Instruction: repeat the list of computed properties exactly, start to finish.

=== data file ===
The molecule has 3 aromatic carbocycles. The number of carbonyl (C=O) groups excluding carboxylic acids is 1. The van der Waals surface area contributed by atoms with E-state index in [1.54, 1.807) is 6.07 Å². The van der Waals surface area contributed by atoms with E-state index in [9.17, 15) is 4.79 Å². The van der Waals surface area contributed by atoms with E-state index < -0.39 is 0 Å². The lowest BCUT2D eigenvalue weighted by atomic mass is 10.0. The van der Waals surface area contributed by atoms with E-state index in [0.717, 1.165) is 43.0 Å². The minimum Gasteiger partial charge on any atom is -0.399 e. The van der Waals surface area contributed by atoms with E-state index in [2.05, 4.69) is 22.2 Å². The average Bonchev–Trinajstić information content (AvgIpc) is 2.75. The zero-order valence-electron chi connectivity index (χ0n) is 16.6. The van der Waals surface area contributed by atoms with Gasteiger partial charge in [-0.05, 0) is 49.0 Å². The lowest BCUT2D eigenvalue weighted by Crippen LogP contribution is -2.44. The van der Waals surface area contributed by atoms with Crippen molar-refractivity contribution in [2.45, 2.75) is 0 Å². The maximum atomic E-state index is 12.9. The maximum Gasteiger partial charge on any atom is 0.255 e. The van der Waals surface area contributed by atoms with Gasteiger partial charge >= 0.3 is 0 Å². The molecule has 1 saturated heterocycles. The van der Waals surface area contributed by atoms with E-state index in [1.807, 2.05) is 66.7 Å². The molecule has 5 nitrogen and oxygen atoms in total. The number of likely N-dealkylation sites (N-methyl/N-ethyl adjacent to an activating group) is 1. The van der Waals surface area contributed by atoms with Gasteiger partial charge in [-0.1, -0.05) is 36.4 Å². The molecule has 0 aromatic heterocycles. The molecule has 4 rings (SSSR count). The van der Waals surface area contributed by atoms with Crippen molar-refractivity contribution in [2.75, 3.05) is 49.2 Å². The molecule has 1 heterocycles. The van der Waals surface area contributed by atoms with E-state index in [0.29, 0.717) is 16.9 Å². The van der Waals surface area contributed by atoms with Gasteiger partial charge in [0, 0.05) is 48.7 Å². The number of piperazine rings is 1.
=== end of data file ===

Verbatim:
The molecule has 3 aromatic carbocycles. The number of carbonyl (C=O) groups excluding carboxylic acids is 1. The van der Waals surface area contributed by atoms with E-state index in [1.54, 1.807) is 6.07 Å². The van der Waals surface area contributed by atoms with E-state index in [9.17, 15) is 4.79 Å². The van der Waals surface area contributed by atoms with E-state index < -0.39 is 0 Å². The lowest BCUT2D eigenvalue weighted by atomic mass is 10.0. The van der Waals surface area contributed by atoms with E-state index in [0.717, 1.165) is 43.0 Å². The minimum Gasteiger partial charge on any atom is -0.399 e. The van der Waals surface area contributed by atoms with E-state index in [2.05, 4.69) is 22.2 Å². The average Bonchev–Trinajstić information content (AvgIpc) is 2.75. The zero-order valence-electron chi connectivity index (χ0n) is 16.6. The van der Waals surface area contributed by atoms with Gasteiger partial charge in [-0.05, 0) is 49.0 Å². The lowest BCUT2D eigenvalue weighted by Crippen LogP contribution is -2.44. The van der Waals surface area contributed by atoms with Crippen molar-refractivity contribution in [2.45, 2.75) is 0 Å². The maximum atomic E-state index is 12.9. The maximum Gasteiger partial charge on any atom is 0.255 e. The van der Waals surface area contributed by atoms with Gasteiger partial charge >= 0.3 is 0 Å². The molecule has 1 saturated heterocycles. The van der Waals surface area contributed by atoms with E-state index in [1.807, 2.05) is 66.7 Å². The molecule has 5 nitrogen and oxygen atoms in total. The number of likely N-dealkylation sites (N-methyl/N-ethyl adjacent to an activating group) is 1. The van der Waals surface area contributed by atoms with Gasteiger partial charge in [-0.1, -0.05) is 36.4 Å². The molecule has 0 aromatic heterocycles. The molecule has 4 rings (SSSR count). The van der Waals surface area contributed by atoms with Crippen molar-refractivity contribution in [2.75, 3.05) is 49.2 Å². The molecule has 1 heterocycles. The van der Waals surface area contributed by atoms with E-state index in [0.29, 0.717) is 16.9 Å². The van der Waals surface area contributed by atoms with Gasteiger partial charge in [0, 0.05) is 48.7 Å². The number of piperazine rings is 1.